Exploiting Bacteriophages to Tackle Clostridium difficile Infection

Meader, Emma (2013) Exploiting Bacteriophages to Tackle Clostridium difficile Infection. Doctoral thesis, University of East Anglia.

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Clostridium difficile infection (CDI) currently affects around 20,000 people
each year, in healthcare institutions and in the community, and will often
follow disruption of the gut microbiome. Current treatment strategies call for
the use of further antibiotics, of which there is a limited choice. There is a
need for additional remedial and prophylactic solutions with greater specificity
and low levels of toxicity and resistance.
This thesis describes the pathogenesis of CDI, the current treatment
strategies and navigates the growing body of studies investigating the
potential use of phage. The project involved extensive screening including
faecal samples and environmental sources in an attempt to identify novel
phages of C. difficile and documents efforts to improve the therapeutic
capacity of a selected phage, ФCD27, by mutagenesis. No exclusively lytic
phages were isolated or obtained following mutagenesis with ethylmethane
sulphonate, hydroxylamine or sodium pyrophosphate.
Batch fermentation models of CDI showed that a prophylactic approach to
phage therapy of CDI offers a higher efficacy than a remedial regime. A
continuous model of CDI in a colon model was successfully produced and
demonstrated variable efficacy rates from no apparent decrease in the burden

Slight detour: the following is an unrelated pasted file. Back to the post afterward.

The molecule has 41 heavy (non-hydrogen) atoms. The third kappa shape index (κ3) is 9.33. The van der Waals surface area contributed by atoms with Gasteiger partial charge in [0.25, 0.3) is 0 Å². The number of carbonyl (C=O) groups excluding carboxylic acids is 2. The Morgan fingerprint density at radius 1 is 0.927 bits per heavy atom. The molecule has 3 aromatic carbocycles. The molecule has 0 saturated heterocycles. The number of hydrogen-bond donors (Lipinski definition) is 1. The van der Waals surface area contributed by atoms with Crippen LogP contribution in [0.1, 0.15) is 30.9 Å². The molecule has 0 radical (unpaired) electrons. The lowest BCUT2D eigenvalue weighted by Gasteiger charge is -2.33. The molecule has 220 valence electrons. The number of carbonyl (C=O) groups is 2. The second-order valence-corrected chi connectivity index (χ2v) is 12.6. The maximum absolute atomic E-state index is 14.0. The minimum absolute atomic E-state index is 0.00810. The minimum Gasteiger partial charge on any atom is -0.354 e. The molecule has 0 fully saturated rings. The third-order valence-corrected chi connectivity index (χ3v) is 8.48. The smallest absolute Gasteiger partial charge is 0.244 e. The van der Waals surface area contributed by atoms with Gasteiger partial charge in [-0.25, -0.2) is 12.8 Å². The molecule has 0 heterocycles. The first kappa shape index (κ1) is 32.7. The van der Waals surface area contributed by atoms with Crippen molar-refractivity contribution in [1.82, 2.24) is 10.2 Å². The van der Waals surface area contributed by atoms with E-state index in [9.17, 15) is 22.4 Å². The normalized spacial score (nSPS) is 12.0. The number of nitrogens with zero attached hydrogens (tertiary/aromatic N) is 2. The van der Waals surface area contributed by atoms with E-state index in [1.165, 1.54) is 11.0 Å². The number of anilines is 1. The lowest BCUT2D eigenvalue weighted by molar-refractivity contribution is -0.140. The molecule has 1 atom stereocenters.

of C. difficile to a reduction to below the limit of detection by culture, with no
detrimental effect on commensal microbiota. The lysogenic capacity of
ФCD27 appeared to prevent clearance of C. difficile in the models, but some
strains containing the prophage exhibited reduced toxin production
phenotypically. A possible mechanism of this altered phenotype included the
action of ФCD27 repressor proteins on the promoter regions of C. diffiicle
toxin genes or regulatory elements, but affinity of a candidate repressor,
ORF44, to PaLoc constituents was not demonstrated.
Studies have also demonstrated the ability of ФCD27 to prevent outgrowth of
germinating C. difficile spores, thus potential as an environmental
The findings of the project and the future prospects of phage therapy as an agent against CDI are discussed.

Item Type: Thesis (Doctoral)
Faculty \ School: Faculty of Science > School of Biological Sciences
Depositing User: Users 2259 not found.
Date Deposited: 13 Mar 2014 10:23
Last Modified: 13 Mar 2014 10:23
URI: https://ueaeprints.uea.ac.uk/id/eprint/48147

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